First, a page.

The brightness of the PDP is proportional to the total frequency of sustain discharges generated in the total sustain discharge periods in a unit frame. Since the sustain discharge is a strong discharge type, visible light rays generated in a strong discharge process penetrate a front panel and stimulate a user's viewing that watches the PDP. The reset discharge of the reset period and the address discharge of the address period are weak discharge types, they do not directly influence the brightness of the unit frame, the discharge cell is initialized only by the reset discharge, and the discharge cell that generates the sustain discharge is selected by the address discharge. Therefore, a display discharge that influences the brightness of the unit frame is the sustain discharge, and the reset discharge and the address discharge are not the display discharge.

When the reset discharge is not the weak discharge type but rather is the strong discharge type in the reset period, a discharge cell that is not selected in the address period generates the sustain discharge in the sustain discharge period and has a bad influence upon the display of the brightness of the unit frame. Therefore, in order to prevent the display quality of the PDP from being deteriorated due to erroneous discharges, a PDP driven by a method of guaranteeing a stable discharge is required.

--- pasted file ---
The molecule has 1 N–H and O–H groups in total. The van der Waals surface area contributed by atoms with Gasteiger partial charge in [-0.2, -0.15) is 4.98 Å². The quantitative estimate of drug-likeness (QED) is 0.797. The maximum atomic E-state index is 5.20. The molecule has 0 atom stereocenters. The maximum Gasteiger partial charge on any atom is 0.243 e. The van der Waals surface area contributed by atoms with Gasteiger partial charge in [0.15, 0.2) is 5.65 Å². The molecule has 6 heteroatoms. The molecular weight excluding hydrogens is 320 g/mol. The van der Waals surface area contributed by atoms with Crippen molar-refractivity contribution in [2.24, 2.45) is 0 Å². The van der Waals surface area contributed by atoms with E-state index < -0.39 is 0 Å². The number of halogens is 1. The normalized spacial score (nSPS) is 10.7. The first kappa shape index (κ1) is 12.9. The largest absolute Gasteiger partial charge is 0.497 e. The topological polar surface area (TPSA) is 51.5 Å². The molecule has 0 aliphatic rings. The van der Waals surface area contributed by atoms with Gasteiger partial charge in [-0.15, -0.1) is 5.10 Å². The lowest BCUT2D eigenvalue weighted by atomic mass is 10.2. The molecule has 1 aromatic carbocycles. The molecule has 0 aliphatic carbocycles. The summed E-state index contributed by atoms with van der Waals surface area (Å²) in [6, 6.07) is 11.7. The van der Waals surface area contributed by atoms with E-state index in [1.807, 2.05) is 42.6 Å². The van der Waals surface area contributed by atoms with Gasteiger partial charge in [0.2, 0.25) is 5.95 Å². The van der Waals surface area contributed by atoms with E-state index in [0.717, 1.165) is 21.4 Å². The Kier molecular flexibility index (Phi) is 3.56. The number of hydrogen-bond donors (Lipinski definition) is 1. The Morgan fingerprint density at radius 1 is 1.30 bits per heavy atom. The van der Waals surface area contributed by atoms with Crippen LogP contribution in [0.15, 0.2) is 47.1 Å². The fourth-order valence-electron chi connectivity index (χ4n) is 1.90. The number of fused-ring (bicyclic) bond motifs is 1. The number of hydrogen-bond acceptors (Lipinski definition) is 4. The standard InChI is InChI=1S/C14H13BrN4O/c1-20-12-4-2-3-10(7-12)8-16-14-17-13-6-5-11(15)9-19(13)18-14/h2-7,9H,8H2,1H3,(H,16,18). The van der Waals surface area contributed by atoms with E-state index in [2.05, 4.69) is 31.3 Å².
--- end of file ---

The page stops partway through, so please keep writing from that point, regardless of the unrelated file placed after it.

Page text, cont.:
In particular, when the pair of the sustain discharge electrodes (X electrodes and Y electrodes) and the R electrodes are disposed in the front of the discharge cells like the PDP according to the present invention, since all the electrodes are disposed on the same flat (or the same curved surface), it is necessary to more elaborately control the wall charge accumulated around each of the electrodes.

FIG. 6 is a waveform diagram of voltages supplied to electrodes in one of sub-fields forming the unit frame with regard to the PDP according to an embodiment of the present invention.

In FIG. 5, the reset pulse that performs a reset function using the reset discharge is supplied to the scan electrode Yn, whereas, in FIG. 6, the reset pulse is supplied to an R electrode Rm. In particular, in FIG. 5, the ground voltage Vg is supplied to the scan electrode Yn in the first reset period Pr1, whereas, in FIG. 6, the scan electrode Yn is maintained with the ground voltage Vg in the first reset period Pr1 and is supplied by a waveform voltage that ramp-falls from the ground voltage Vg to a first R electrode reset voltage Vrr1.